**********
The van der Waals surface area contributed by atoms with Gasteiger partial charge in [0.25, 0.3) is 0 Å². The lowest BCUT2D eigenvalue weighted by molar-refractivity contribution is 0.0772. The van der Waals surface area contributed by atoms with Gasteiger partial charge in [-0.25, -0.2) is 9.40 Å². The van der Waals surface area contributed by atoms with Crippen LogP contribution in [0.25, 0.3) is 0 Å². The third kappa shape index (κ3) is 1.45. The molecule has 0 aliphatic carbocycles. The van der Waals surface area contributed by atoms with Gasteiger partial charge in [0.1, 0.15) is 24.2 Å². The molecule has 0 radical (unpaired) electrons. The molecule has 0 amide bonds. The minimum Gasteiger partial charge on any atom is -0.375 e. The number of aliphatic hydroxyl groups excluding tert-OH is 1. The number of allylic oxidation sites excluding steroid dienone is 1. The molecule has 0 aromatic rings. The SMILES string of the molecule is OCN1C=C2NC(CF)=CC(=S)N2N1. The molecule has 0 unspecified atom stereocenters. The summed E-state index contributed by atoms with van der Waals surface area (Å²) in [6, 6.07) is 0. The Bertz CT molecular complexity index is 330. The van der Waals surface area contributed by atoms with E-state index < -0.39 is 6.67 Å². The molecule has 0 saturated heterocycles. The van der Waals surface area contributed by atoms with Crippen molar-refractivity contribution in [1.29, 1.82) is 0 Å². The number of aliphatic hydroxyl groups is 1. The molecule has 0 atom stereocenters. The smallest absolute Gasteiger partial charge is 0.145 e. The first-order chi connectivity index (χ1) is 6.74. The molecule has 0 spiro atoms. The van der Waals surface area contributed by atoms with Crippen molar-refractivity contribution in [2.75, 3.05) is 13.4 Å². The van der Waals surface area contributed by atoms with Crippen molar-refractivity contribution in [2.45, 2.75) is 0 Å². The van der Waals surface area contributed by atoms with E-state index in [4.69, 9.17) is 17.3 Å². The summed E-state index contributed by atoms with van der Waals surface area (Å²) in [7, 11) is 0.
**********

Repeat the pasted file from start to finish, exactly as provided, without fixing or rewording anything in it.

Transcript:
The van der Waals surface area contributed by atoms with Gasteiger partial charge in [0.25, 0.3) is 0 Å². The lowest BCUT2D eigenvalue weighted by molar-refractivity contribution is 0.0772. The van der Waals surface area contributed by atoms with Gasteiger partial charge in [-0.25, -0.2) is 9.40 Å². The van der Waals surface area contributed by atoms with Crippen LogP contribution in [0.25, 0.3) is 0 Å². The third kappa shape index (κ3) is 1.45. The molecule has 0 aliphatic carbocycles. The van der Waals surface area contributed by atoms with Gasteiger partial charge in [0.1, 0.15) is 24.2 Å². The molecule has 0 radical (unpaired) electrons. The molecule has 0 amide bonds. The minimum Gasteiger partial charge on any atom is -0.375 e. The number of aliphatic hydroxyl groups excluding tert-OH is 1. The number of allylic oxidation sites excluding steroid dienone is 1. The molecule has 0 aromatic rings. The SMILES string of the molecule is OCN1C=C2NC(CF)=CC(=S)N2N1. The molecule has 0 unspecified atom stereocenters. The summed E-state index contributed by atoms with van der Waals surface area (Å²) in [6, 6.07) is 0. The Bertz CT molecular complexity index is 330. The van der Waals surface area contributed by atoms with E-state index < -0.39 is 6.67 Å². The molecule has 0 saturated heterocycles. The van der Waals surface area contributed by atoms with Crippen molar-refractivity contribution in [1.29, 1.82) is 0 Å². The number of aliphatic hydroxyl groups is 1. The molecule has 0 atom stereocenters. The smallest absolute Gasteiger partial charge is 0.145 e. The first-order chi connectivity index (χ1) is 6.74. The molecule has 0 spiro atoms. The van der Waals surface area contributed by atoms with Crippen molar-refractivity contribution in [2.75, 3.05) is 13.4 Å². The van der Waals surface area contributed by atoms with Crippen molar-refractivity contribution in [2.45, 2.75) is 0 Å². The van der Waals surface area contributed by atoms with E-state index in [4.69, 9.17) is 17.3 Å². The summed E-state index contributed by atoms with van der Waals surface area (Å²) in [7, 11) is 0.